Nov. 18 - Researchers at Harvard University have developed a transparent stretchable hydrogel to conduct electricity to flexible devices like medical implants or wearable computers. As a proof of concept, the scientists have turned their hydrogel into a loudpseaker, so the curious can hear all about it. Ben Gruber reports.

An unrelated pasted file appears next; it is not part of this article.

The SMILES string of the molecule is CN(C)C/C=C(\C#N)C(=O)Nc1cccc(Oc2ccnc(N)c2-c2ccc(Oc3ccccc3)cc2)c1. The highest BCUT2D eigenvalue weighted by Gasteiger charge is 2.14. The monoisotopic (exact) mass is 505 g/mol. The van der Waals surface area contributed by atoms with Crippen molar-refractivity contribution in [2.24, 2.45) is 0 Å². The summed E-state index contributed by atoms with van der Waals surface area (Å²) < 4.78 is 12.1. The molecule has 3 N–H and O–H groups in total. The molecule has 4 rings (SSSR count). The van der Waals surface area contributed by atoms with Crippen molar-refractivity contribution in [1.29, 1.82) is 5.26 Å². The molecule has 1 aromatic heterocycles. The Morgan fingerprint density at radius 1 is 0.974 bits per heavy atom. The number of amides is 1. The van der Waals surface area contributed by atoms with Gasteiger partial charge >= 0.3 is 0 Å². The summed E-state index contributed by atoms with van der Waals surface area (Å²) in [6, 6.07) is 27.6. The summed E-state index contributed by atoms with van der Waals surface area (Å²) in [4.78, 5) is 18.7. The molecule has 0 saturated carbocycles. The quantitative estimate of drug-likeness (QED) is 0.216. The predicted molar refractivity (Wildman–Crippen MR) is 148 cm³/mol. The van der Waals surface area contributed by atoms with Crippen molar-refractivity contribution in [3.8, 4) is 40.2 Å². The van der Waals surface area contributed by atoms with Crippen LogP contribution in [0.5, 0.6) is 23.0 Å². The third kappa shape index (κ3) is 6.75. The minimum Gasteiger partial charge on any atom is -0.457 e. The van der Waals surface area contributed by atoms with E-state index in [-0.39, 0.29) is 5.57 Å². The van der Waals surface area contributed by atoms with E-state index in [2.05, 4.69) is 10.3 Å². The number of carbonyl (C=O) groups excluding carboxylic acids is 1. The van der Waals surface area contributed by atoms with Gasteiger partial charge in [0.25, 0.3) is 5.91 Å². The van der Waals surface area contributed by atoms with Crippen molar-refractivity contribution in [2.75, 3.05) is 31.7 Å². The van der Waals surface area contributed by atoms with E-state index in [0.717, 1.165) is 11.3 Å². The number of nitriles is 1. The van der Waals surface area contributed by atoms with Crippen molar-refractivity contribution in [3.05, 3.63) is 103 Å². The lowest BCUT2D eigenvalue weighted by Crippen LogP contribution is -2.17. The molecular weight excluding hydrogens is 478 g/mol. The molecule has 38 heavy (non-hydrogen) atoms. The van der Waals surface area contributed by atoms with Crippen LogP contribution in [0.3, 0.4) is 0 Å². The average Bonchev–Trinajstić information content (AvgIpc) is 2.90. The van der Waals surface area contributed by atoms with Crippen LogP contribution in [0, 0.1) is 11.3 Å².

The video comes from YouTube, but the audio in this case, is made possible by the transparent circular object in front of the screen. It's an ionic speaker that's the first of its kind. It's made of a thin piece of rubber sandwiched between layers of hydrogel, a synthetic, jelly-like substance with conductive properties. Researcher Christoph Keplinger says that when an electrical charge is applied, the rubber in the middle expands and contracts. (SOUNDBITE) (English) CHRISTOPH KEPLINGER, RESEARCHER, HARVARD UNIVERSITY, SAYING: "So we switch on the voltage it deforms, we switch off, it goes back to the original shape because the rubber stores the elastic energy and if we do that many times in a second then we create vibrations and vibrations is what we hear as sound." Keplinger's colleague Jeong Yun Sun says that while the speaker attracts attention, it was built only to illustrate the capabilities and potential of the hydrogel. (SOUNDBITE) (English) JEONG-YUN SUN, RESEARCHER, HARVARD UNIVERSITY, SAYING: "What we are doing is not a loud speaker that is just one demonstration. What we are doing is making stretchable ionics." ..and the team believes stretchable ionics made from hydrogel will power devices of the future. Made by combining saltwater - which conducts electricity - with a polymer framework to give it form, the hydrogel allows electrically charged particles - or ions - to pass through it, even when it's being bent, folded or twisted. According to Keplinger, hydrogel's flexibility is its advantage over conventional conductive materials. (SOUNDBITE) (English) CHRISTOPH KEPLINGER, RESEARCHER, HARVARD UNIVERSITY, SAYING: "It all started with the problem if you think about a metal. It conducts electricity but it is not stretchable and it is not transparent. But such emerging fields such as stretchable electronics where you would interface electronic devices with your body or with other soft systems such as soft robots, actually require conductors that are stretchable." …much like their speaker. But in order to replicate the ionic system that carries electrical signals naturally through the body from the brain , the team has a great deal of work to do. Hydrogel does not last long before it degrades. Keplinger and Sun are now working to give it a longer shelf life. (SOUNDBITE) (English) JEONG-YUN SUN, RESEARCHER, HARVARD UNIVERSITY, SAYING: "The hydrogel, because it contains lots of water, actually more than 90 percent is water, and water evaporates which means we can play music for only two hours...(laughing)..that's terrible right?" It may be terrible for now, but the team sees a big future for ionic conductors in technologies that are only beginning to emerge.